Pharmacists Help With Knee OA
Canadian researchers have shown that when pharmacists collaborate with physicians in the detection and treatment of osteoarthritis of the knee, patients have less pain and they experience improvement in function and quality of life. The study, published in Arthritis Care & Research, notes that medical evidence estimates that knee OA occurs in 10% of men and 13% of women over the age of 59. A release from the publishers says that prior research projects a 50% increase in OA prevalence over the next 10 to 20 years, with aging and obesity reported as the leading contributors to this increase.
The release quotes lead author Dr. Carlo Marra, PharmD, PhD, a Director with the Collaboration for Outcomes Research and Evaluation (CORE) and Professor of Pharmaceutical Sciences at the University of British Columbia in Vancouver, Canada, as saying, “Many cases of knee OA go undiagnosed and patients often do not receive timely care to relieve pain, improve function and prevent disability. Our study investigates a multidisciplinary intervention that involves pharmacists in the identification and patient care for those with knee OA.”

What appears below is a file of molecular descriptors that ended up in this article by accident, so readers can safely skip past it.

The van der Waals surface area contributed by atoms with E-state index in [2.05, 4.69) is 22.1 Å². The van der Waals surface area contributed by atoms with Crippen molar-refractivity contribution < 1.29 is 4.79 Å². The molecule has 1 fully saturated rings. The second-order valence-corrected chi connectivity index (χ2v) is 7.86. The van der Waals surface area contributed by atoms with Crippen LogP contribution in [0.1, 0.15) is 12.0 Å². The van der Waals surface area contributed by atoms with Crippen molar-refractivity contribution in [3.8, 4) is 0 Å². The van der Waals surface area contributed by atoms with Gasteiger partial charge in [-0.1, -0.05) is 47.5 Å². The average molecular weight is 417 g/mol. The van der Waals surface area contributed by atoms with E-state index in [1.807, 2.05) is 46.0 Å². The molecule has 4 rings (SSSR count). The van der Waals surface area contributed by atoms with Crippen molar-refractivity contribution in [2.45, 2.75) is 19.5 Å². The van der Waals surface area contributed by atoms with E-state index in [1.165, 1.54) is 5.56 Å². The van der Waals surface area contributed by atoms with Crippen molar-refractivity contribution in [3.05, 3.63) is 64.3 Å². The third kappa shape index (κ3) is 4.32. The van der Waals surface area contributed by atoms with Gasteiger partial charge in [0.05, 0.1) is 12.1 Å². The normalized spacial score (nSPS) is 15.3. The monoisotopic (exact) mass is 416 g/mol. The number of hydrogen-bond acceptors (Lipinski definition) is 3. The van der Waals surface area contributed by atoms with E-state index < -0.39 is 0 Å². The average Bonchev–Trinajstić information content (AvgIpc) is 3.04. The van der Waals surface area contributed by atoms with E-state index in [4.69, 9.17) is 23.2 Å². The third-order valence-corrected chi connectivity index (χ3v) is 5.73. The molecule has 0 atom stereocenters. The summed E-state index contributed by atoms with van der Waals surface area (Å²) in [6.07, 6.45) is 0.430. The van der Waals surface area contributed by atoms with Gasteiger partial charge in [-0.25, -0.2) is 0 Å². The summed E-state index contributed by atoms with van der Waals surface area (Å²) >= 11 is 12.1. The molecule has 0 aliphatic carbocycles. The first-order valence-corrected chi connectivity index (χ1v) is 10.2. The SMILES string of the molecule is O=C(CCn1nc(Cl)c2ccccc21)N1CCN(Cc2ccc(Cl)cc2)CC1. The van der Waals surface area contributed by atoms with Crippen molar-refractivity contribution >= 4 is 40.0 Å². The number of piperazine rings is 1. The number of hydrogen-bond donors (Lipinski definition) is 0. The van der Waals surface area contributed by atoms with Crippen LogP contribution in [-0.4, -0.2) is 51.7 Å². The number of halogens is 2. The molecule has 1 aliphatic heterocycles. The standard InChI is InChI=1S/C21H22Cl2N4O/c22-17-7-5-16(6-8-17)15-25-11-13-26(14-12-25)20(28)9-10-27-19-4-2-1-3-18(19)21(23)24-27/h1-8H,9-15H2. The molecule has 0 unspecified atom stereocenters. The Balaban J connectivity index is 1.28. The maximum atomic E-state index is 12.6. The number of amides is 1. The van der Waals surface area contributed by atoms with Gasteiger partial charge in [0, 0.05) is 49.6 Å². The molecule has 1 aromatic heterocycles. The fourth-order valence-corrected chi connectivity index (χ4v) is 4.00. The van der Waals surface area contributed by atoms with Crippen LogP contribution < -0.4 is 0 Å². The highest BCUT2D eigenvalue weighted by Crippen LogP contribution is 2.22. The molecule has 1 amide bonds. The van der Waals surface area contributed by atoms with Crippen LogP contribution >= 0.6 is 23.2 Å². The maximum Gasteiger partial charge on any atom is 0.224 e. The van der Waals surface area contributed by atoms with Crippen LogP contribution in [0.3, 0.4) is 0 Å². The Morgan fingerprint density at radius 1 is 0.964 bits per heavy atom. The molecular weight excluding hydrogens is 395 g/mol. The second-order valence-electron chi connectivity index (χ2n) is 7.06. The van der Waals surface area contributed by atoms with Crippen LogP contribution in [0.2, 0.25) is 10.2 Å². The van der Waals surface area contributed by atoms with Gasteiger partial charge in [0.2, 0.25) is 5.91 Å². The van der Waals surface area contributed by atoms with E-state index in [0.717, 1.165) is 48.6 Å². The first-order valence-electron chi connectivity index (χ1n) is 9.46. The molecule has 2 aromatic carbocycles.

For this trial, the researchers asked 14 pharmacies to provide intervention therapy and 18 pharmacies to offer usual care as a control. Two or more pharmacists at each location enrolled participants age 50 and older who had knee pain or stiffness on most days of the previous month and fulfilled other criteria such as having a high BMI, not exercising in the preceding six months, and having difficulty with activities because of knee pain. Patients in the intervention group had a significantly higher quality of OA care than those in the control group. “Our findings suggest that pharmacists can effectively initiate interventions that address the gaps in OA patient care," Marra said. "With the rise in OA, collaborative care presents a novel approach in prevent and treating those with knee OA.”